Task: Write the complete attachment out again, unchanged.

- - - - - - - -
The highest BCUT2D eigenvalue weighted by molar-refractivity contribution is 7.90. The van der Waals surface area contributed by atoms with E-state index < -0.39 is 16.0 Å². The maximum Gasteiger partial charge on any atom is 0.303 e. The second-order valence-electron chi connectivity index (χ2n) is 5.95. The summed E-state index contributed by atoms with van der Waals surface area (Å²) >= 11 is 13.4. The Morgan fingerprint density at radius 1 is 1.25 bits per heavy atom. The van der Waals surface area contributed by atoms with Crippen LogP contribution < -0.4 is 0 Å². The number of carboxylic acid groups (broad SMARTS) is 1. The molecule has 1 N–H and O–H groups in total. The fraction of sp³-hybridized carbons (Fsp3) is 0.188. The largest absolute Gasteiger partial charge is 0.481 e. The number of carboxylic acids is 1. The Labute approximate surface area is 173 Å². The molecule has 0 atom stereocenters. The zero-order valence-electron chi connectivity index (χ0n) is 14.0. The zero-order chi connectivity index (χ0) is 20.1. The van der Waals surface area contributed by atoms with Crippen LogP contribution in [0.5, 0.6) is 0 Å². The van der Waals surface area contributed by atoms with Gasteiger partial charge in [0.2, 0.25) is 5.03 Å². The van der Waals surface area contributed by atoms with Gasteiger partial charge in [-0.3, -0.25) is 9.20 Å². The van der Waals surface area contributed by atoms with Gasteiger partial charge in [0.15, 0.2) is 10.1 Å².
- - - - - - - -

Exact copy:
The highest BCUT2D eigenvalue weighted by molar-refractivity contribution is 7.90. The van der Waals surface area contributed by atoms with E-state index < -0.39 is 16.0 Å². The maximum Gasteiger partial charge on any atom is 0.303 e. The second-order valence-electron chi connectivity index (χ2n) is 5.95. The summed E-state index contributed by atoms with van der Waals surface area (Å²) >= 11 is 13.4. The Morgan fingerprint density at radius 1 is 1.25 bits per heavy atom. The van der Waals surface area contributed by atoms with Crippen LogP contribution < -0.4 is 0 Å². The number of carboxylic acid groups (broad SMARTS) is 1. The molecule has 1 N–H and O–H groups in total. The fraction of sp³-hybridized carbons (Fsp3) is 0.188. The largest absolute Gasteiger partial charge is 0.481 e. The number of carboxylic acids is 1. The Labute approximate surface area is 173 Å². The molecule has 0 atom stereocenters. The zero-order valence-electron chi connectivity index (χ0n) is 14.0. The zero-order chi connectivity index (χ0) is 20.1. The van der Waals surface area contributed by atoms with Crippen LogP contribution in [0.5, 0.6) is 0 Å². The van der Waals surface area contributed by atoms with Gasteiger partial charge in [0.2, 0.25) is 5.03 Å². The van der Waals surface area contributed by atoms with Gasteiger partial charge in [-0.3, -0.25) is 9.20 Å². The van der Waals surface area contributed by atoms with Gasteiger partial charge in [0.15, 0.2) is 10.1 Å².